TEN years on from a tragedy which shocked the community, the ‘homecoming’ of a special award is symbolising a fitting tribute.
On August 19, 2003, Pittenweem woman Fiona Watson, a political affairs officer with the United Nations, died with 21 peace-keeping colleagues after a terrorist attack on the UN headquarters in Baghdad.
Fiona, who was 35, had studied at Cambridge and Heriot-Watt universities, and her family set up an award in her memory allowing a final-year Heriot-Watt student to carry out a UN internship.
And, as the 10th anniversary of Fiona’s loss approaches, the award has gone this year to an East Neuk candidate.
Natalie McKay, of Crail, will be moving to New York this autumn for a three-month internship in the UN’s Department of Peace-Keeping Operations, having graduated in interpreting and translating French and German.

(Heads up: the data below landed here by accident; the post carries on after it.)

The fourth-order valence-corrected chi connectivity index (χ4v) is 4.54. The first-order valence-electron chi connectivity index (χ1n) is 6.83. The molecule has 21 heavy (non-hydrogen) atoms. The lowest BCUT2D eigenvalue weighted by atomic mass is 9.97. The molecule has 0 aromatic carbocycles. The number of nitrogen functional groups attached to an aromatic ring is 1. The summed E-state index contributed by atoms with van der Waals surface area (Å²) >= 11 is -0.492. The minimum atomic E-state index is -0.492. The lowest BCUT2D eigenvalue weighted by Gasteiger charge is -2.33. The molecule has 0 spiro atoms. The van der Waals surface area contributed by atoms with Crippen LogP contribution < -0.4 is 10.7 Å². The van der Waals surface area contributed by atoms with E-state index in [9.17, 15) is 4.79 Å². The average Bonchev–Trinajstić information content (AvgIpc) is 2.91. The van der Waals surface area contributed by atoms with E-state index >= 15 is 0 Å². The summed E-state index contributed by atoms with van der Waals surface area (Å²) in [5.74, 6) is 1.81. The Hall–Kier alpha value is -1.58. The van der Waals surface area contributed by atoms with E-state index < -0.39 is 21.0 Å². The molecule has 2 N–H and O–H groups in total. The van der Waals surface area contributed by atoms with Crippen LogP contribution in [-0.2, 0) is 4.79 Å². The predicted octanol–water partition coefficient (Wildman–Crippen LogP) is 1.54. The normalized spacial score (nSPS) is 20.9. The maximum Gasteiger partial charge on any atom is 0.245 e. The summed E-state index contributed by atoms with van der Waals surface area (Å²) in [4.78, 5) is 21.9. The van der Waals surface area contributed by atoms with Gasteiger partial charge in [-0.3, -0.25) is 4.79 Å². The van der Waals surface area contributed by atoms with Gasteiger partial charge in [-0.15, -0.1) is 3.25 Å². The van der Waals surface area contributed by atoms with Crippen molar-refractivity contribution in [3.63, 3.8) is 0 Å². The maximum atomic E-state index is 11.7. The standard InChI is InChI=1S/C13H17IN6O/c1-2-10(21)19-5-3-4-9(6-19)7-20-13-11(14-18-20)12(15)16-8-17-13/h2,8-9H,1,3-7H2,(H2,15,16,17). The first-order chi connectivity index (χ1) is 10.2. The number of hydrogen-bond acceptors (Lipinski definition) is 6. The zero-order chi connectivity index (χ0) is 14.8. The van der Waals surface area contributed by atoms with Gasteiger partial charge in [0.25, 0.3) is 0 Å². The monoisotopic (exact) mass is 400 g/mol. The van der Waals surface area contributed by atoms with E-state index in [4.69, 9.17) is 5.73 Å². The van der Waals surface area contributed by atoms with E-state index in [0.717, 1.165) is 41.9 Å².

Natalie said she chose this path through her love of langauges, which began at Waid Academy. She hoped to be able to travel, experience different cultures, and gain an insight into the UN’s work.
She added: “I am truly grateful to the Watson family for giving me this unique opportunity.”
The Fiona Watson Memorial Award has become a sought-after global honour for students wanting to work with the UN. Fiona’s parents, Margaret and Andrew, were especially pleased the trustees had selected someone from this country – with the East Neuk connection an added bonus. Iain Hughes, rector at Waid Academy, said Natalie McKay would be a “brilliant recipient” and added: “It’s inspirational to see that a spark of interest generated so early in secondary school could lead to a career path as tremendous as this one.”